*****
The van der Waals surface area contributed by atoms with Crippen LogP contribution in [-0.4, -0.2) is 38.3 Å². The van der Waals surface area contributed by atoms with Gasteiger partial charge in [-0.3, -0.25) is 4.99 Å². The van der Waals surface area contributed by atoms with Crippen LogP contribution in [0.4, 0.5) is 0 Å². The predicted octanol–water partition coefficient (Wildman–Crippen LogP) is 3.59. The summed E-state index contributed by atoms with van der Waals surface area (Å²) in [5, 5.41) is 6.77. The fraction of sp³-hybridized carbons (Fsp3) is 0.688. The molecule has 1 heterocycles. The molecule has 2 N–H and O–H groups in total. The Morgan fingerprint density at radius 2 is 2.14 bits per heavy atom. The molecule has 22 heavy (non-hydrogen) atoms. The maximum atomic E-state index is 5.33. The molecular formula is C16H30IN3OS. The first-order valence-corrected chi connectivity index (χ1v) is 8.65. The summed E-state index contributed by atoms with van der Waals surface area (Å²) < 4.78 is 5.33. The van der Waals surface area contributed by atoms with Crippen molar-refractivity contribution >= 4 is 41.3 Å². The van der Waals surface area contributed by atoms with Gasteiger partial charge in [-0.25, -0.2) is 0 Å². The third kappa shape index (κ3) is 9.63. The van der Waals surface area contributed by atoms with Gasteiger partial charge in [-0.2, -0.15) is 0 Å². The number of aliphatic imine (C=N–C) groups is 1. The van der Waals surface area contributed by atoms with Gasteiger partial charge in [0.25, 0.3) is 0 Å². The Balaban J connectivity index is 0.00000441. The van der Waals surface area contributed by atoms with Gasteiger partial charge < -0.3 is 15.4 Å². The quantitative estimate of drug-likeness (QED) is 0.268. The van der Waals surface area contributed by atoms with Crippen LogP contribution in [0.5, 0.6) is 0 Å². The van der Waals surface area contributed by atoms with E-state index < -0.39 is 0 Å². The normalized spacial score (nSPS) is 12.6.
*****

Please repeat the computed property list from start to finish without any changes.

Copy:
The van der Waals surface area contributed by atoms with Crippen LogP contribution in [-0.4, -0.2) is 38.3 Å². The van der Waals surface area contributed by atoms with Gasteiger partial charge in [-0.3, -0.25) is 4.99 Å². The van der Waals surface area contributed by atoms with Crippen LogP contribution in [0.4, 0.5) is 0 Å². The predicted octanol–water partition coefficient (Wildman–Crippen LogP) is 3.59. The summed E-state index contributed by atoms with van der Waals surface area (Å²) in [5, 5.41) is 6.77. The fraction of sp³-hybridized carbons (Fsp3) is 0.688. The molecule has 1 heterocycles. The molecule has 2 N–H and O–H groups in total. The Morgan fingerprint density at radius 2 is 2.14 bits per heavy atom. The molecule has 22 heavy (non-hydrogen) atoms. The maximum atomic E-state index is 5.33. The molecular formula is C16H30IN3OS. The first-order valence-corrected chi connectivity index (χ1v) is 8.65. The summed E-state index contributed by atoms with van der Waals surface area (Å²) < 4.78 is 5.33. The van der Waals surface area contributed by atoms with Crippen molar-refractivity contribution >= 4 is 41.3 Å². The van der Waals surface area contributed by atoms with Gasteiger partial charge in [-0.25, -0.2) is 0 Å². The third kappa shape index (κ3) is 9.63. The van der Waals surface area contributed by atoms with Gasteiger partial charge in [-0.2, -0.15) is 0 Å². The number of aliphatic imine (C=N–C) groups is 1. The van der Waals surface area contributed by atoms with Gasteiger partial charge in [0.25, 0.3) is 0 Å². The Balaban J connectivity index is 0.00000441. The van der Waals surface area contributed by atoms with Gasteiger partial charge < -0.3 is 15.4 Å². The quantitative estimate of drug-likeness (QED) is 0.268. The van der Waals surface area contributed by atoms with Crippen LogP contribution in [0.5, 0.6) is 0 Å². The van der Waals surface area contributed by atoms with E-state index < -0.39 is 0 Å². The normalized spacial score (nSPS) is 12.6.